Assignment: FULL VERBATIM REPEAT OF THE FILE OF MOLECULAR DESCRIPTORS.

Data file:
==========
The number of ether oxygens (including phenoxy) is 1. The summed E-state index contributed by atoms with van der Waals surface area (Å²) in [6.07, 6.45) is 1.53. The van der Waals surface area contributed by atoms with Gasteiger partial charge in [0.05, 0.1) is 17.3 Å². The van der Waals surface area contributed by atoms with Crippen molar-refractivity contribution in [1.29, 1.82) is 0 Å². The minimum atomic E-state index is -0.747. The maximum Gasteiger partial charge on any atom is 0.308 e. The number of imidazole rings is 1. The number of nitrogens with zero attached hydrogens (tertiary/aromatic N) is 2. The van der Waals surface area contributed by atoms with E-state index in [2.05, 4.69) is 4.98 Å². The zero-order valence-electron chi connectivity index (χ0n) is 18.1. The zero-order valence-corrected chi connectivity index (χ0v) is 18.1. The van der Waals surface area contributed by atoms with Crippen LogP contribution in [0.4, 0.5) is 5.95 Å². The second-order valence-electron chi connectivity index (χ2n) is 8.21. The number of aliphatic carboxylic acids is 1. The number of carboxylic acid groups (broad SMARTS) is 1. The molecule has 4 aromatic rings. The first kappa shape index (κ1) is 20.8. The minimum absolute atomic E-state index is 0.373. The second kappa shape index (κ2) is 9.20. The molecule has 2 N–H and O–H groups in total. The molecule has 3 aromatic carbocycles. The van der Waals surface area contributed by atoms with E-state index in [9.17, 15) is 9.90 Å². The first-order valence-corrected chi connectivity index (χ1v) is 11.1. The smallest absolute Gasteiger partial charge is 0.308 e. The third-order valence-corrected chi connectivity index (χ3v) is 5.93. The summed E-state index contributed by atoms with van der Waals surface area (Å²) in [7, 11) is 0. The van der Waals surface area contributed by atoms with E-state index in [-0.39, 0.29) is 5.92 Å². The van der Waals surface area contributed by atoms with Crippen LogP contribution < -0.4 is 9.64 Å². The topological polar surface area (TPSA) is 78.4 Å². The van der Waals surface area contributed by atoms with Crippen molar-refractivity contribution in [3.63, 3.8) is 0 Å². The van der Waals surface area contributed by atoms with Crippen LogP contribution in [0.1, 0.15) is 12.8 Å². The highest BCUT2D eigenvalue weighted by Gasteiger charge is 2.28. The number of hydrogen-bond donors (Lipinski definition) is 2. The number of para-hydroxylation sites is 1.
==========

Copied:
The number of ether oxygens (including phenoxy) is 1. The summed E-state index contributed by atoms with van der Waals surface area (Å²) in [6.07, 6.45) is 1.53. The van der Waals surface area contributed by atoms with Gasteiger partial charge in [0.05, 0.1) is 17.3 Å². The van der Waals surface area contributed by atoms with Crippen molar-refractivity contribution in [1.29, 1.82) is 0 Å². The minimum atomic E-state index is -0.747. The maximum Gasteiger partial charge on any atom is 0.308 e. The number of imidazole rings is 1. The number of nitrogens with zero attached hydrogens (tertiary/aromatic N) is 2. The van der Waals surface area contributed by atoms with E-state index in [2.05, 4.69) is 4.98 Å². The zero-order valence-electron chi connectivity index (χ0n) is 18.1. The zero-order valence-corrected chi connectivity index (χ0v) is 18.1. The van der Waals surface area contributed by atoms with Crippen LogP contribution in [0.4, 0.5) is 5.95 Å². The second-order valence-electron chi connectivity index (χ2n) is 8.21. The number of aliphatic carboxylic acids is 1. The number of carboxylic acid groups (broad SMARTS) is 1. The molecule has 4 aromatic rings. The first kappa shape index (κ1) is 20.8. The minimum absolute atomic E-state index is 0.373. The second kappa shape index (κ2) is 9.20. The molecule has 2 N–H and O–H groups in total. The molecule has 3 aromatic carbocycles. The van der Waals surface area contributed by atoms with E-state index in [9.17, 15) is 9.90 Å². The first-order valence-corrected chi connectivity index (χ1v) is 11.1. The smallest absolute Gasteiger partial charge is 0.308 e. The third-order valence-corrected chi connectivity index (χ3v) is 5.93. The summed E-state index contributed by atoms with van der Waals surface area (Å²) in [7, 11) is 0. The van der Waals surface area contributed by atoms with E-state index in [-0.39, 0.29) is 5.92 Å². The van der Waals surface area contributed by atoms with Crippen LogP contribution < -0.4 is 9.64 Å². The topological polar surface area (TPSA) is 78.4 Å². The van der Waals surface area contributed by atoms with Crippen molar-refractivity contribution in [3.63, 3.8) is 0 Å². The van der Waals surface area contributed by atoms with Crippen LogP contribution in [0.1, 0.15) is 12.8 Å². The highest BCUT2D eigenvalue weighted by Gasteiger charge is 2.28. The number of hydrogen-bond donors (Lipinski definition) is 2. The number of para-hydroxylation sites is 1.